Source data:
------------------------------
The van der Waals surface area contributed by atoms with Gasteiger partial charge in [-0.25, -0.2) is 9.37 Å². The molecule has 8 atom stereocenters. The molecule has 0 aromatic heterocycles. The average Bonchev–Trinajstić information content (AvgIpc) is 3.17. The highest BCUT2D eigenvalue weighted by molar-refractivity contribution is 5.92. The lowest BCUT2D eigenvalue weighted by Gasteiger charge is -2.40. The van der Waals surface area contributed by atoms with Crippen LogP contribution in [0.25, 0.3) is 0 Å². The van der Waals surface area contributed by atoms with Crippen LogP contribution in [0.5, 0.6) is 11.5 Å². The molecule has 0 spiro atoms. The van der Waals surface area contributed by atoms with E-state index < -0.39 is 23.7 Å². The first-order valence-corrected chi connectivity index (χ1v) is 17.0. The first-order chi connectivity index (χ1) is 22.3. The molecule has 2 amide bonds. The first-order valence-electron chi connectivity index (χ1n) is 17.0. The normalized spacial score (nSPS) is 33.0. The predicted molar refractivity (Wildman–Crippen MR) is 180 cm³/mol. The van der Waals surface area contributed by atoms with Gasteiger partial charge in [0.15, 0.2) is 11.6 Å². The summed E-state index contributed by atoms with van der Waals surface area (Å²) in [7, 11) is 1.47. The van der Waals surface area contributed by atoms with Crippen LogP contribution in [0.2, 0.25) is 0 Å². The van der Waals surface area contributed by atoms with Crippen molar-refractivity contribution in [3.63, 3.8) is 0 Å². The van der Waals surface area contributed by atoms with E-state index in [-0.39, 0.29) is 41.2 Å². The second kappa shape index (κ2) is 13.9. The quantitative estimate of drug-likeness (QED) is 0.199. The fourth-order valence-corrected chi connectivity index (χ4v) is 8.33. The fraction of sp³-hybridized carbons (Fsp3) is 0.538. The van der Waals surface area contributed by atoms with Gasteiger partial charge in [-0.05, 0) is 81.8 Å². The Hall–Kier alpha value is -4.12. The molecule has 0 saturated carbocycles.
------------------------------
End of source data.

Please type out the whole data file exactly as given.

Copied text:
The van der Waals surface area contributed by atoms with Gasteiger partial charge in [-0.25, -0.2) is 9.37 Å². The molecule has 8 atom stereocenters. The molecule has 0 aromatic heterocycles. The average Bonchev–Trinajstić information content (AvgIpc) is 3.17. The highest BCUT2D eigenvalue weighted by molar-refractivity contribution is 5.92. The lowest BCUT2D eigenvalue weighted by Gasteiger charge is -2.40. The van der Waals surface area contributed by atoms with Crippen LogP contribution in [0.25, 0.3) is 0 Å². The van der Waals surface area contributed by atoms with Crippen LogP contribution in [0.5, 0.6) is 11.5 Å². The molecule has 0 spiro atoms. The van der Waals surface area contributed by atoms with E-state index < -0.39 is 23.7 Å². The first-order valence-corrected chi connectivity index (χ1v) is 17.0. The first-order chi connectivity index (χ1) is 22.3. The molecule has 2 amide bonds. The first-order valence-electron chi connectivity index (χ1n) is 17.0. The normalized spacial score (nSPS) is 33.0. The predicted molar refractivity (Wildman–Crippen MR) is 180 cm³/mol. The van der Waals surface area contributed by atoms with Gasteiger partial charge in [0.15, 0.2) is 11.6 Å². The summed E-state index contributed by atoms with van der Waals surface area (Å²) in [7, 11) is 1.47. The van der Waals surface area contributed by atoms with Crippen LogP contribution in [0.2, 0.25) is 0 Å². The van der Waals surface area contributed by atoms with Crippen molar-refractivity contribution in [3.63, 3.8) is 0 Å². The van der Waals surface area contributed by atoms with E-state index in [-0.39, 0.29) is 41.2 Å². The second kappa shape index (κ2) is 13.9. The quantitative estimate of drug-likeness (QED) is 0.199. The fourth-order valence-corrected chi connectivity index (χ4v) is 8.33. The fraction of sp³-hybridized carbons (Fsp3) is 0.538. The van der Waals surface area contributed by atoms with Gasteiger partial charge in [-0.05, 0) is 81.8 Å². The Hall–Kier alpha value is -4.12. The molecule has 0 saturated carbocycles.